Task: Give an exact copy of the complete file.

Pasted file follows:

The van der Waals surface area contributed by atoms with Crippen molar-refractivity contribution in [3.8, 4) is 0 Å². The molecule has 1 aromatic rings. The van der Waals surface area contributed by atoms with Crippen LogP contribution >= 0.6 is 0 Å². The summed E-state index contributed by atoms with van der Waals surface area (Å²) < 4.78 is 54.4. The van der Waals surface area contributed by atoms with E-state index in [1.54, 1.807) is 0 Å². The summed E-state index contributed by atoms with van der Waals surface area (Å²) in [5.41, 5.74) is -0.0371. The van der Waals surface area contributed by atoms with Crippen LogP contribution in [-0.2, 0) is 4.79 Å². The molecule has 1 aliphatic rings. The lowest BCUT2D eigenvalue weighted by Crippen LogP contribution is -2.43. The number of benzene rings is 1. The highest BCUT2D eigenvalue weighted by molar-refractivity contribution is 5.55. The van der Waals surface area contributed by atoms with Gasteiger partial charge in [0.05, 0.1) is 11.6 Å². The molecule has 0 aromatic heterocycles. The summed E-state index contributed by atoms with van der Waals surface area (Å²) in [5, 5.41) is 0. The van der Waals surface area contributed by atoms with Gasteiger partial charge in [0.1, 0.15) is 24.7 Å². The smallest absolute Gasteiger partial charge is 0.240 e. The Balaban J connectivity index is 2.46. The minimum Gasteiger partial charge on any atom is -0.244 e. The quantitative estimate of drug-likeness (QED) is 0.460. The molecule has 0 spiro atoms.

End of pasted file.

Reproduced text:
The van der Waals surface area contributed by atoms with Crippen molar-refractivity contribution in [3.8, 4) is 0 Å². The molecule has 1 aromatic rings. The van der Waals surface area contributed by atoms with Crippen LogP contribution >= 0.6 is 0 Å². The summed E-state index contributed by atoms with van der Waals surface area (Å²) < 4.78 is 54.4. The van der Waals surface area contributed by atoms with E-state index in [1.54, 1.807) is 0 Å². The summed E-state index contributed by atoms with van der Waals surface area (Å²) in [5.41, 5.74) is -0.0371. The van der Waals surface area contributed by atoms with Crippen LogP contribution in [-0.2, 0) is 4.79 Å². The molecule has 1 aliphatic rings. The lowest BCUT2D eigenvalue weighted by Crippen LogP contribution is -2.43. The number of benzene rings is 1. The highest BCUT2D eigenvalue weighted by molar-refractivity contribution is 5.55. The van der Waals surface area contributed by atoms with Gasteiger partial charge in [0.05, 0.1) is 11.6 Å². The molecule has 0 aromatic heterocycles. The summed E-state index contributed by atoms with van der Waals surface area (Å²) in [5, 5.41) is 0. The van der Waals surface area contributed by atoms with Gasteiger partial charge in [0.1, 0.15) is 24.7 Å². The smallest absolute Gasteiger partial charge is 0.240 e. The Balaban J connectivity index is 2.46. The minimum Gasteiger partial charge on any atom is -0.244 e. The quantitative estimate of drug-likeness (QED) is 0.460. The molecule has 0 spiro atoms.